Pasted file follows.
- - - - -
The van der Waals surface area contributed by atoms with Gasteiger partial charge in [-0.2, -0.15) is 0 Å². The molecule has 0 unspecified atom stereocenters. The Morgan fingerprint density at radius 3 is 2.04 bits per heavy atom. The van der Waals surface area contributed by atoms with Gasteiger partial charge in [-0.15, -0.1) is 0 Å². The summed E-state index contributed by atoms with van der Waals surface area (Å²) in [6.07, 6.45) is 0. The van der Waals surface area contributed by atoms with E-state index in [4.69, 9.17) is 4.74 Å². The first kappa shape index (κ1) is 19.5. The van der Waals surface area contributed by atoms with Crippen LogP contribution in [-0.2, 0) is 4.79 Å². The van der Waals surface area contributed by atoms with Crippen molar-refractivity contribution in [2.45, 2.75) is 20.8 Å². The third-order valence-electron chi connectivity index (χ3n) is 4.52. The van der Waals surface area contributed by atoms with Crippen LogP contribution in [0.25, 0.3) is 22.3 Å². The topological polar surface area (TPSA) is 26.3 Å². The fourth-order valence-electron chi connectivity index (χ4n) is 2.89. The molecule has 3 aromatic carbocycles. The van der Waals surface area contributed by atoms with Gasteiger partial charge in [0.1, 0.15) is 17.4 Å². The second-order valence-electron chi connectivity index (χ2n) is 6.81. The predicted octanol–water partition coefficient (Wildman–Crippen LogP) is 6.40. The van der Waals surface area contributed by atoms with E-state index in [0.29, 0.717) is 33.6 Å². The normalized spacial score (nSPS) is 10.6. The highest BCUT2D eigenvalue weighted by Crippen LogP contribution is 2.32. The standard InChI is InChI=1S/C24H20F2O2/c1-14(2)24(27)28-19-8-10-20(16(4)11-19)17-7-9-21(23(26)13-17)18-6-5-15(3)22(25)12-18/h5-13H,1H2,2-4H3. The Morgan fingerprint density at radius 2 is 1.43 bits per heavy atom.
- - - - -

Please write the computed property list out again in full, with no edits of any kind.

The van der Waals surface area contributed by atoms with Gasteiger partial charge in [-0.2, -0.15) is 0 Å². The molecule has 0 unspecified atom stereocenters. The Morgan fingerprint density at radius 3 is 2.04 bits per heavy atom. The van der Waals surface area contributed by atoms with Gasteiger partial charge in [-0.15, -0.1) is 0 Å². The summed E-state index contributed by atoms with van der Waals surface area (Å²) in [6.07, 6.45) is 0. The van der Waals surface area contributed by atoms with E-state index in [4.69, 9.17) is 4.74 Å². The first kappa shape index (κ1) is 19.5. The van der Waals surface area contributed by atoms with Crippen LogP contribution in [-0.2, 0) is 4.79 Å². The van der Waals surface area contributed by atoms with Crippen molar-refractivity contribution in [2.45, 2.75) is 20.8 Å². The third-order valence-electron chi connectivity index (χ3n) is 4.52. The van der Waals surface area contributed by atoms with Crippen LogP contribution in [0.25, 0.3) is 22.3 Å². The topological polar surface area (TPSA) is 26.3 Å². The fourth-order valence-electron chi connectivity index (χ4n) is 2.89. The molecule has 3 aromatic carbocycles. The van der Waals surface area contributed by atoms with Gasteiger partial charge in [0.1, 0.15) is 17.4 Å². The second-order valence-electron chi connectivity index (χ2n) is 6.81. The predicted octanol–water partition coefficient (Wildman–Crippen LogP) is 6.40. The van der Waals surface area contributed by atoms with E-state index in [0.29, 0.717) is 33.6 Å². The normalized spacial score (nSPS) is 10.6. The highest BCUT2D eigenvalue weighted by Crippen LogP contribution is 2.32. The standard InChI is InChI=1S/C24H20F2O2/c1-14(2)24(27)28-19-8-10-20(16(4)11-19)17-7-9-21(23(26)13-17)18-6-5-15(3)22(25)12-18/h5-13H,1H2,2-4H3. The Morgan fingerprint density at radius 2 is 1.43 bits per heavy atom.